The sexual stories of adults who have lived in out-of-home care as young people : a thesis presented in partial fulfilment of the requirements for the degree of Doctor of Philosophy in Social Work at Massey University, Albany, New Zealand

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Young people who are in out-of-home care occupy a space in which what is public and what is intimate intersect. Families, sexuality and reproduction are interconnected and subjected to implicit and explicit government regulation. In contemporary liberal societies, the emphasis on parents caring for their children leads to discourses that call into question the worth of children who are not looked after by their parents. In 17th century Europe, these beliefs were associated with moralism; in contemporary New Zealand, these beliefs are associated with neoliberalism. Sexual stories are “simply the narratives of the intimate life, focussed especially around the erotic, the gendered and the relational” Plummer (1995, p. 6). Utilising a narrative methodology, this research involved a series of interviews with ten adults who had spent time in out-of-home care as young people to explore the sexual stories of those who have been in out-of-home care to consider three research questions: firstly, how the public and the intimate converge at the intersection between sexuality and the provision of out-of-home care, secondly, the intersection between experiences of out-of-home care, sexual and romantic relationships, and lastly the meaning that adults who have been in out-of-home care have made of their lives. The responses to these questions were underpinned by the theory of meaning making, which describes “a sophisticated understanding of the relationship between the psychological and the social, between the past and the present, and between emotion and thought” (Kegan, 1982, p. 15). Participants were aware of being positioned as existing outside of dominant social discourses and being perceived as less worthy because they had been in out-of-home care. The stigma associated with being in out-of-home care intersected with sexual stigma that they experienced. Participants actively sought power, agency and inclusion and imagined that if they were to have socially acceptable relationships with socially acceptable partners, they would experience a sense of social inclusion that they had not experienced before. Relationships were made more challenging by the fact that participants had to discover how to have a healthy relationship when they had seen few examples of these in their own lives. Making meaning was more challenging for adult participants who have been in out-of-home care as young people, as not only did they have very complex lives and relationships of which to make meaning, they often lacked relationships with key family members to help them make this meaning. Participants who had made meaning of their experiences in out-of-home care before entering a relationship expressed more satisfaction within their relationships than those who had not made meaning. This research calls into question the neoliberal foundations on which the New Zealand child protection system is predicated but acknowledges that in the immediate future young people will come into out-of-home care. Thus, based on the findings of this research this thesis makes several recommendations to improve that system. The first is a system that promotes better connection between young people in out-of-home care and their caregivers and social workers. The second recommendation is the prioritisation of life-story work with young people in out-of-home care. Both deeper connections and more opportunities for young people in out-of-home care to make meaning of the lives will provide a foundation in which social workers and caregivers are able to engage in meaningful sex and relationship education with the young people that they care for. These changes, as with any development of policy and practice should be informed by the voices of those who are in, or who have been in, out-of-home care.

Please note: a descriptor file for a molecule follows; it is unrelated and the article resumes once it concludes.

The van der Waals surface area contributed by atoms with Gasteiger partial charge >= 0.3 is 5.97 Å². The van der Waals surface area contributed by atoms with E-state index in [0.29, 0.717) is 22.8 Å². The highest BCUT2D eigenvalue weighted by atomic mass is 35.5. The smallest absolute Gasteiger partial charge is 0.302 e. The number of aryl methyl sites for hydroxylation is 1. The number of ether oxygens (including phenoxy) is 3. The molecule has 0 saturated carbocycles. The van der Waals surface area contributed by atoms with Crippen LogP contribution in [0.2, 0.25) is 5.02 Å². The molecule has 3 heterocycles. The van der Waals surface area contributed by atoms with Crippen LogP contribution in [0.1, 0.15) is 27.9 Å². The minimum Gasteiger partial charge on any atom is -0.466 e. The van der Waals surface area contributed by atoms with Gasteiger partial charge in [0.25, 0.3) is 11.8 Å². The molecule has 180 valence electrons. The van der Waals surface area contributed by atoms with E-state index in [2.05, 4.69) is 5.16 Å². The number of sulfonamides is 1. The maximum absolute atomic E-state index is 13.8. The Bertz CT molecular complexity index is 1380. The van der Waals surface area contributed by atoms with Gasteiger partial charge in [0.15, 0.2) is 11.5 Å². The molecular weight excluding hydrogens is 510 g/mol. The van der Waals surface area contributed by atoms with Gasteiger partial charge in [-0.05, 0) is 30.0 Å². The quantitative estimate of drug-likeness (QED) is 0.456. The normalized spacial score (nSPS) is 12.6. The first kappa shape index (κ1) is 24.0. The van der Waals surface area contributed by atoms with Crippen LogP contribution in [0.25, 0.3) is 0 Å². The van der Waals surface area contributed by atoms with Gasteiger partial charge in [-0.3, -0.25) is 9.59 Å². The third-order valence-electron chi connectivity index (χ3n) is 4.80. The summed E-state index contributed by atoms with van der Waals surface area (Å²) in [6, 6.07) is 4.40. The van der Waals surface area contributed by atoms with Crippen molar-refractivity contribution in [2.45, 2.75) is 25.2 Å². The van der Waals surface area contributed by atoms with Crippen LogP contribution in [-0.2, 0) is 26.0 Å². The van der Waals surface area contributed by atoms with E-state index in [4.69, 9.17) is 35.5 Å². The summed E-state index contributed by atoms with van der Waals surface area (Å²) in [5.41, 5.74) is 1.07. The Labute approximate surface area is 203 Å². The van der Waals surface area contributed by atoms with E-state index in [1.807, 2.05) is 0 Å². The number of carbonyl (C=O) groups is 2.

Listed in 2019 Dean's List of Exceptional Theses
Children, Youth, Institutional care, Sexual behavior, New Zealand, Ex-foster children, Attitudes, Dean's List of Exceptional Theses